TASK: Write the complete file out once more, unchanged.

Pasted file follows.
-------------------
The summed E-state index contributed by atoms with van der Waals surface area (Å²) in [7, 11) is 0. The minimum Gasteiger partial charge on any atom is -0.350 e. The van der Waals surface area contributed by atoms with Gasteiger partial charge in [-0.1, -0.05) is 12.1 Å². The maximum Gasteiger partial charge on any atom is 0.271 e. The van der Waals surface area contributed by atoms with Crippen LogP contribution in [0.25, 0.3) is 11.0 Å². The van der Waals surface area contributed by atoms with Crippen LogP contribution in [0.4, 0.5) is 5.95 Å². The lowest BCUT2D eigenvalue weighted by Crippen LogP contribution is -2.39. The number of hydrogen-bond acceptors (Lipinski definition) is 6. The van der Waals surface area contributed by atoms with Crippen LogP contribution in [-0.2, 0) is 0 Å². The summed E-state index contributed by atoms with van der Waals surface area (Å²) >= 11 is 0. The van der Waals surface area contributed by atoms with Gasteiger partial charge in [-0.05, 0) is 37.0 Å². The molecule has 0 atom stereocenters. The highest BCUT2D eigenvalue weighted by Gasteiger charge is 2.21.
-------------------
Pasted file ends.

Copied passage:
The summed E-state index contributed by atoms with van der Waals surface area (Å²) in [7, 11) is 0. The minimum Gasteiger partial charge on any atom is -0.350 e. The van der Waals surface area contributed by atoms with Gasteiger partial charge in [-0.1, -0.05) is 12.1 Å². The maximum Gasteiger partial charge on any atom is 0.271 e. The van der Waals surface area contributed by atoms with Crippen LogP contribution in [0.25, 0.3) is 11.0 Å². The van der Waals surface area contributed by atoms with Crippen LogP contribution in [0.4, 0.5) is 5.95 Å². The lowest BCUT2D eigenvalue weighted by Crippen LogP contribution is -2.39. The number of hydrogen-bond acceptors (Lipinski definition) is 6. The van der Waals surface area contributed by atoms with Crippen LogP contribution in [-0.2, 0) is 0 Å². The summed E-state index contributed by atoms with van der Waals surface area (Å²) >= 11 is 0. The van der Waals surface area contributed by atoms with Gasteiger partial charge in [-0.05, 0) is 37.0 Å². The molecule has 0 atom stereocenters. The highest BCUT2D eigenvalue weighted by Gasteiger charge is 2.21.